Clean Cooking for Mental Health: New Studies Find Links Between Polluting Cooking Fuel Use and Depression
Science has shown that many factors can influence our mental well-being, such as our genetic makeup, brain chemistry, and childhood experiences. However, new research reveals a risk factor that has rarely been associated with mental health: the way we cook. For Mental Health Awareness Month, the Clean Cooking Alliance examined this relationship.
Globally, 2.6 billion people in low- and middle-income countries prepare their food using polluting fuels – driven by necessity instead of choice – with health consequences especially impacting women. Two new studies highlight how cooking with polluting fuels can increase the risk for depression while clean cooking solutions can decrease this risk.
In one study, Xing Li and colleagues (2022) analyzed mental health survey data from people in six low- and middle-income countries who cook with polluting fuels, including firewood, charcoal, and kerosene. They discovered that people who cook with polluting fuels were more likely to experience depression than those who cook with clean fuels like LPG or electricity. Similarly, evidence from a separate study by Pihui Liu and colleagues (2022) found that people who transitioned from cooking with solid fuels to clean fuels were less likely to be diagnosed with depression. These mental health effects were most prominent among women and rural residents, which is unsurprising given that women are predominantly responsible for cooking and disproportionately bear the health burden of cooking with polluting fuels. In short, increasing access to clean cooking solutions may help mitigate the risk of depression.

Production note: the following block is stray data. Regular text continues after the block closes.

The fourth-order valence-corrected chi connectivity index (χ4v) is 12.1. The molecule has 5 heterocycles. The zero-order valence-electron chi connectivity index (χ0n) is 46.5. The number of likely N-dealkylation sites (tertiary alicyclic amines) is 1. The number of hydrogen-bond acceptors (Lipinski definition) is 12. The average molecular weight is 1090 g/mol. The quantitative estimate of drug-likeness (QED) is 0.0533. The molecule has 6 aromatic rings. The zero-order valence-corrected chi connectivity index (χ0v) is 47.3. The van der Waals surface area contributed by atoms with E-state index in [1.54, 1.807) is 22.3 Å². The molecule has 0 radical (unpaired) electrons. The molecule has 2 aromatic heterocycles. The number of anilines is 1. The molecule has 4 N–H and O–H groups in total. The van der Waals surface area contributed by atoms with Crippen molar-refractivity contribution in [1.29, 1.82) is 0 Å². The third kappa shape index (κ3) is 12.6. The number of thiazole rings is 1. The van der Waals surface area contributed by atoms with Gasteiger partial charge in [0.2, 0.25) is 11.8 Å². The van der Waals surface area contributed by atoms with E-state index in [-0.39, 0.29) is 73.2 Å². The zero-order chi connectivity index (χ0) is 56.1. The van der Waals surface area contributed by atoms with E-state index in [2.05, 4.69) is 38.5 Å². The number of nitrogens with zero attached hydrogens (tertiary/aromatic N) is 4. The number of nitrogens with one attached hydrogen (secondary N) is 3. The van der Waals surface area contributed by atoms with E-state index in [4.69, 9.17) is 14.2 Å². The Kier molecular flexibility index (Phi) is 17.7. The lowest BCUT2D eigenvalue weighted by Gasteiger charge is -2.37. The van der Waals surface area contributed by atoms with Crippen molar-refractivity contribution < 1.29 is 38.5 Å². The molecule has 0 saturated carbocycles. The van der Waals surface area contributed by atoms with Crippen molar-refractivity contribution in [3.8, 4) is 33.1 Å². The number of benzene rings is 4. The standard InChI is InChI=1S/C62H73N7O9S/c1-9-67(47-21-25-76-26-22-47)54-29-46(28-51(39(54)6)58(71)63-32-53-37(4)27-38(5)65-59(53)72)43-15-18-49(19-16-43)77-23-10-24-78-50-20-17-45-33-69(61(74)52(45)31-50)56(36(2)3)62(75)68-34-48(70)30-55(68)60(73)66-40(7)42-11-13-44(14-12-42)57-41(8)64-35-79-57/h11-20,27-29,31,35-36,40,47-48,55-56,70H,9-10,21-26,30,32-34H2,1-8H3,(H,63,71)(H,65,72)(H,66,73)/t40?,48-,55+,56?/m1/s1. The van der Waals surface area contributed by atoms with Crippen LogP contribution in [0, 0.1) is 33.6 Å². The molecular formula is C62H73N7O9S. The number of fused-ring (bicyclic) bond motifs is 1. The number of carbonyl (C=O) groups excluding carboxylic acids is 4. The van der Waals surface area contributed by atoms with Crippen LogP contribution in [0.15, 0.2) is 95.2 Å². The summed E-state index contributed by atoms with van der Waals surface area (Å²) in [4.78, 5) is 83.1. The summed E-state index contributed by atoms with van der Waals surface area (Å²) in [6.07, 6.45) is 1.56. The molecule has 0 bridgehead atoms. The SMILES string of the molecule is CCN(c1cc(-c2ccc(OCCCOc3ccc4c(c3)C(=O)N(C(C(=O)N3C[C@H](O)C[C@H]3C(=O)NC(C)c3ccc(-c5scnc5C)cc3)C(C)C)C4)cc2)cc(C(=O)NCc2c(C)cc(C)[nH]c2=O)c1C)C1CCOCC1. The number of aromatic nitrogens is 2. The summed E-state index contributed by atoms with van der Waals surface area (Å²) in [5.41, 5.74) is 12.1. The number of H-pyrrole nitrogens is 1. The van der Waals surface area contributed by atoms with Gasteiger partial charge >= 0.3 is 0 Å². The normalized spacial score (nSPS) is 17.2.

So, how does cooking with polluting fuels impact people’s mental health?
As suggested by both studies, cooking with dirty fuels could increase the risk for depression due to household air pollution’s impact on brain function. This finding aligns with growing evidence on the relationship between exposure to air pollution and brain health. For example, in 2020, an international panel of experts added air pollution as a major risk factor for dementia. Additionally, scientists have recently highlighted how household air pollution can negatively impact cognition.
In addition, cooking with polluting fuels could indirectly affect mental health through its negative impacts on physical health. Exposure to household air pollution from cooking with polluting fuels contributes to serious health threats, such as heart and lung disease. Poor physical health is closely related to negative mental health outcomes; individuals with a serious medical condition are estimated to be 2-3 times more likely to develop depression than the general population. Therefore, the burden of physical health issues caused by household air pollution could contribute to a negative mental health reaction.
Earlier this year, Pihui Liu and colleagues (2022) discovered that individuals, especially women, who switched from using polluting cooking fuels to clean fuels engaged in more social activity and were more productive. Doctors have commonly prescribed physical activity to combat depression as there is a strong association between exercise and mental health, so this link may be relevant. The women who transitioned to clean cooking fuels likely engaged in more social and productive activities because of the gendered time savings unlocked by clean cooking. Women who switch to clean cooking fuels save time on fuel collection, preparation, and cooking, which they can reinvest in activities that improve mental health.
It is well known that mental health disorders can impact the well-being of families and drive immense economic implications. In fact, anxiety and depression cost the global economy $1 trillion per year.
Society benefits from happy and healthy community members, and evidence shows that clean cooking solutions can help achieve this outcome. Since increasing access to clean cooking is a good investment for improving physical and mental health, health-focused impact investors should prioritize helping people transition from polluting to clean fuels. More research is needed to fully understand how different types of cooking fuels influence mental health, but it is clear that clean cooking solutions present a global opportunity to boost well-being and decrease the risk for depression, especially among women.